The Education Of Dustin Penner

Bobby and Surly have graciously invited me to become a regular contributor to their site.  I hope to continue the tradition of producing quality content with an edge while still having a shitload of fun.  I plan on focusing on many of the financial and business aspects of the team as I passionately believe that while players win games, organizations win championships.  As an ardent Kings fan for ten plus years, I live and die with this team and dream of the day when we hoist the Cup.

In the movie A Bronx Tale, the character played by Robert De Niro was a lowly bus driver who competed with the local, glamorous mobster in the education of the former’s son.  De Niro, while taking his son to work, demonstrated to him how one can take pride in performing even the most menial of jobs.  While unable to compete with the money and power his son’s gangster friend offered, De Niro reminded his son that the worst thing in the world is wasted talent.

While bringing back Jarret Stoll makes a lot of sense, I am far less sanguine on Dustin Penner’s future with the LA Kings.  In fact, let me go one step further and say that even if Penner has a great season, he should not be retained.  Let’s take a closer look why.  On the positive side, Penner is a man with unique gifts – tremendous size combined with more than adequate mobility and very soft hands.  This is a skill set ideally suited to the new NHL in that he can penetrate even the most suffocating of traps.  When he wants to, Penner can produce.  He has scored as many as 32 goals and 63 points in a season.  But, let’s take a closer look at his numbers.  His first full season with the Ducks was also the final year of his entry-level contract.  Penner was a key part of a Ducks team that won a Stanley Cup, scoring 29 goals and 45 points.  At that point, Penner got lucky when a desperate Oiler team looked to make a splash and tendered an offer sheet of 5 years $4.25 mm.  This was far above market value for a winger who had played only one full season in the NHL, and Brian Burke refused to match.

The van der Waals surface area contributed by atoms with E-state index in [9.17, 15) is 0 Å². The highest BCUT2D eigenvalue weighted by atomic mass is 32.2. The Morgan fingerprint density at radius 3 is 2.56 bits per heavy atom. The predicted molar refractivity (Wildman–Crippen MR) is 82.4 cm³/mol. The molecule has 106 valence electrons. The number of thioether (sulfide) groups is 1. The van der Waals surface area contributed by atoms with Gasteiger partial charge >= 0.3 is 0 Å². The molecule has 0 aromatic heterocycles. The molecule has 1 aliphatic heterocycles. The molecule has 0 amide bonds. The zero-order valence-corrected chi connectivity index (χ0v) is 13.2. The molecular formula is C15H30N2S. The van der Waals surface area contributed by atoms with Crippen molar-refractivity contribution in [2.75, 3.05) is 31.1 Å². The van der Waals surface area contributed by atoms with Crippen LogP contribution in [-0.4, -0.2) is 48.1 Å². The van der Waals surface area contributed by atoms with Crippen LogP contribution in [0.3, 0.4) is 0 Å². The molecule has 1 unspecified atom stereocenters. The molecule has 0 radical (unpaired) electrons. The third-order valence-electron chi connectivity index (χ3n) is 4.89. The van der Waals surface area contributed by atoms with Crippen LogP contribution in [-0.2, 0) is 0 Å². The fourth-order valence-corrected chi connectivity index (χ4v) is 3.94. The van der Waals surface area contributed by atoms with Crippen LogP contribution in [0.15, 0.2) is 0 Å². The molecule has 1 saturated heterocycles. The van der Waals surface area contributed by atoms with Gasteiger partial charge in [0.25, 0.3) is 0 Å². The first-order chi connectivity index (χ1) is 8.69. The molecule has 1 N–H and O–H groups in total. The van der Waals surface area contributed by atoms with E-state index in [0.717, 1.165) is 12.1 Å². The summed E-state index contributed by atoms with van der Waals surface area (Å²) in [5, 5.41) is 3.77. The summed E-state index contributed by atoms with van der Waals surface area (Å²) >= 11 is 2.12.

In Edmonton, Penner quickly found himself in Coach Craig McTavish’s dog house.  While his point total rose in his first year as an Oiler, Penner did not break out as the dominant player the Oilers had hoped for when they signed him to what was at the time a huge deal.  Moreover, in his second season in Alberta, Penner actually regressed by ten points leading his coach to call him out on his work ethic and motivation.  It was only in his third season when Dustin score 32 goals and 63 points where he arguably played up to his contract.  We all know what happened last season where Penner once again took a step back and showed up in LA in February dreadfully out of shape and unable to help the Kings advance in the playoffs.  At this point, Penner, now 28, is completely out of excuses.